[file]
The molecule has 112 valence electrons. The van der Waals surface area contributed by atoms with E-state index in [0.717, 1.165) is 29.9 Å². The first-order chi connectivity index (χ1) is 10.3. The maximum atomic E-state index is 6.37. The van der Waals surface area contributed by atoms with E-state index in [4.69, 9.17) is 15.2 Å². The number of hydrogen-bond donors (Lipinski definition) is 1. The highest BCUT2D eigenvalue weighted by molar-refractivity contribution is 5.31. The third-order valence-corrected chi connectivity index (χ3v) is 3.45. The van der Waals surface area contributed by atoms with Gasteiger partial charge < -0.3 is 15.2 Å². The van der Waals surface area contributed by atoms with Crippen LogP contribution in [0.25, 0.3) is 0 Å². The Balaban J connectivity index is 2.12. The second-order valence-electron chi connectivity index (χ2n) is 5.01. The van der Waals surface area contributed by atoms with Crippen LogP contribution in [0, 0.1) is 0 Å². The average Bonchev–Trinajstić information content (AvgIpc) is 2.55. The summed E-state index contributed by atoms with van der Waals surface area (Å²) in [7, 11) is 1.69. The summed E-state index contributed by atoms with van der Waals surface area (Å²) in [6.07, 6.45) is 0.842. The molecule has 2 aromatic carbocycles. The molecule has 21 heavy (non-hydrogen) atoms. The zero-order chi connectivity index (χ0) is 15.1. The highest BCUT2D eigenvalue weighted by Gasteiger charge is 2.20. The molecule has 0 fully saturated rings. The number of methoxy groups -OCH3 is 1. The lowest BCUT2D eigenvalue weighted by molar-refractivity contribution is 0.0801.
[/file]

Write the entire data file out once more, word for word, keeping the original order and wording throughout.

The molecule has 112 valence electrons. The van der Waals surface area contributed by atoms with E-state index in [0.717, 1.165) is 29.9 Å². The first-order chi connectivity index (χ1) is 10.3. The maximum atomic E-state index is 6.37. The van der Waals surface area contributed by atoms with E-state index in [4.69, 9.17) is 15.2 Å². The number of hydrogen-bond donors (Lipinski definition) is 1. The highest BCUT2D eigenvalue weighted by molar-refractivity contribution is 5.31. The third-order valence-corrected chi connectivity index (χ3v) is 3.45. The van der Waals surface area contributed by atoms with Gasteiger partial charge < -0.3 is 15.2 Å². The van der Waals surface area contributed by atoms with Crippen LogP contribution in [0.25, 0.3) is 0 Å². The Balaban J connectivity index is 2.12. The second-order valence-electron chi connectivity index (χ2n) is 5.01. The van der Waals surface area contributed by atoms with Crippen LogP contribution in [0, 0.1) is 0 Å². The average Bonchev–Trinajstić information content (AvgIpc) is 2.55. The summed E-state index contributed by atoms with van der Waals surface area (Å²) in [7, 11) is 1.69. The summed E-state index contributed by atoms with van der Waals surface area (Å²) in [6.07, 6.45) is 0.842. The molecule has 2 aromatic carbocycles. The molecule has 21 heavy (non-hydrogen) atoms. The zero-order chi connectivity index (χ0) is 15.1. The highest BCUT2D eigenvalue weighted by Gasteiger charge is 2.20. The molecule has 0 fully saturated rings. The number of methoxy groups -OCH3 is 1. The lowest BCUT2D eigenvalue weighted by molar-refractivity contribution is 0.0801.